As Sherman approached North Carolina, Hampton was promoted to lieutenant general, and thereafter the highest-ranking general in the Confederate cavalry. Hampton’s men continued to skirmish with Sherman and Hugh Judson Kilpatrick, commander of Sherman’s cavalry, as the Union forces moved into North Carolina. On March 10, 1865, Hampton’s forces led by Major General Matthew C. Butler and Lieutenant General Joseph Wheeler mounted a surprise attack on Kilpatrick’s cavalry at the Battle of Monroe’s Crossroads. Although both sides claimed victory, the battle delayed the Union advance towards Fayetteville. This allowed the Confederates the opportunity to retreat and destroy the bridges across the Cape Fear River; an action that delayed the Union advance for nearly a week.
Hampton’s Cavalry was engaged at the Battle of Averasboro and in gathering information about Union troop movements. General Joseph E. Johnston’s orders were based on faulty maps and the possibility that Sherman would march to Raleigh. As a result the Confederate troop movements were delayed in arriving at Bentonville. Hampton delayed the Union advance so that Johnston’s infantry had time to assemble and he played a crucial role in the development of an overall military strategy for the Battle of Bentonville. The battle began on March 19, 1865 and was the last major battle of the Civil War. The Confederate forces retreated on the night of March 21. About a month later, Hampton was present for the official surrender of the the Confederate forces between April 17 and April 26, 1865 near Durham Station, North Carolina.
After the conclusion of the Civil War, Hampton continued to be an esteemed leader in his community. He was elected as the governor of South Carolina in 1876. Later Hampton was elected as a United States Senator from 1879 to 1891 and for five years served as the commissioner of Pacific Railways. During his time in the Senate, Hampton served with Matthew C. Butler, his comrade and second in command from the war, who was also elected a United States Senator from South Carolina. Hampton died in Columbia, South Carolina in 1902.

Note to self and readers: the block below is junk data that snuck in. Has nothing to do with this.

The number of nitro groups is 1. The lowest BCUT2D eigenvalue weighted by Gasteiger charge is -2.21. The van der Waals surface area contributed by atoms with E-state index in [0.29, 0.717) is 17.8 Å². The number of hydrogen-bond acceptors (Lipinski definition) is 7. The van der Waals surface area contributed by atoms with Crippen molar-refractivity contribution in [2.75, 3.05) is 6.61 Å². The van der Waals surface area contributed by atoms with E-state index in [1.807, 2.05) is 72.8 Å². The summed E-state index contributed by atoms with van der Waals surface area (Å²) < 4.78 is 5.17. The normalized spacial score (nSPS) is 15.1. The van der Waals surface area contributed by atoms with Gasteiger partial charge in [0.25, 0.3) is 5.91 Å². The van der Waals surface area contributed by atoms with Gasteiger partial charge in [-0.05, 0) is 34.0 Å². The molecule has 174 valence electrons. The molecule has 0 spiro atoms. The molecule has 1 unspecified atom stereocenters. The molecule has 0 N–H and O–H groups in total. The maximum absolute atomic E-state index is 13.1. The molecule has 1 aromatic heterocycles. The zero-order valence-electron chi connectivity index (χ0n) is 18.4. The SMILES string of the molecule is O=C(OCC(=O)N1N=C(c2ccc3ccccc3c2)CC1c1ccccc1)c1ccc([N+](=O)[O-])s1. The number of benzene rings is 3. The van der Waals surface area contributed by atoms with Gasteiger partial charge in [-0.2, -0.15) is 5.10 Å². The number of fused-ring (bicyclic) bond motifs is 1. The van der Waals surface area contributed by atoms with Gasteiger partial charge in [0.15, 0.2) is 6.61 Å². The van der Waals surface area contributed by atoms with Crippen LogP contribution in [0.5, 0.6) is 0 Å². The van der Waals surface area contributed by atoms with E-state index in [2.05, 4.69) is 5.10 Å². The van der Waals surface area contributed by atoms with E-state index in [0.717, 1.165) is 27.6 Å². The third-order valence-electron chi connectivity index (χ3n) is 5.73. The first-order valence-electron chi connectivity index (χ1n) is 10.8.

Kenneth Belew, with an introduction by Kenneth Belew and Douglass D. Scott, Cavalry Clash In the Sandhills: The Battle of Monroe’s Crossroads, North Carolina, a battle staff ride study prepared for the U.S. Army, XVIII Airborne Corps and Fort Bragg, Fort Bragg, North Carolina by the U.S. Department of the Interior, National Park Service, Midwest Archeological Center, Lincoln, Nebraska 1997 and the Southeast Archeological Center, Tallahassee, Florida.
John G. Barrett, Sherman’s March Through the Carolinas, (University of North Carolina Press: Chapel Hill, 1956).
John G. Barrett, The Civil War in North Carolina, (University of North Carolina Press: Chapel Hill, 1963).
Sharyn Kane and Richard Keeton, Fiery Dawn: The Civil War Battle At Monroe’s Crossroads, North Carolina, prepared for the U.S. Army, XVIII Airborne Corps and Fort Bragg, Fort Bragg, North Carolina, by the U.S. Department of the Interior, National Park Service, Southeast Archeological Center, Tallahassee, Florida, 1999.
Mark L. Bradley, Last Stand in the Carolina’s: The Battle of Bentonville. (Campbell: Savas Woodbury Publishers, 1996).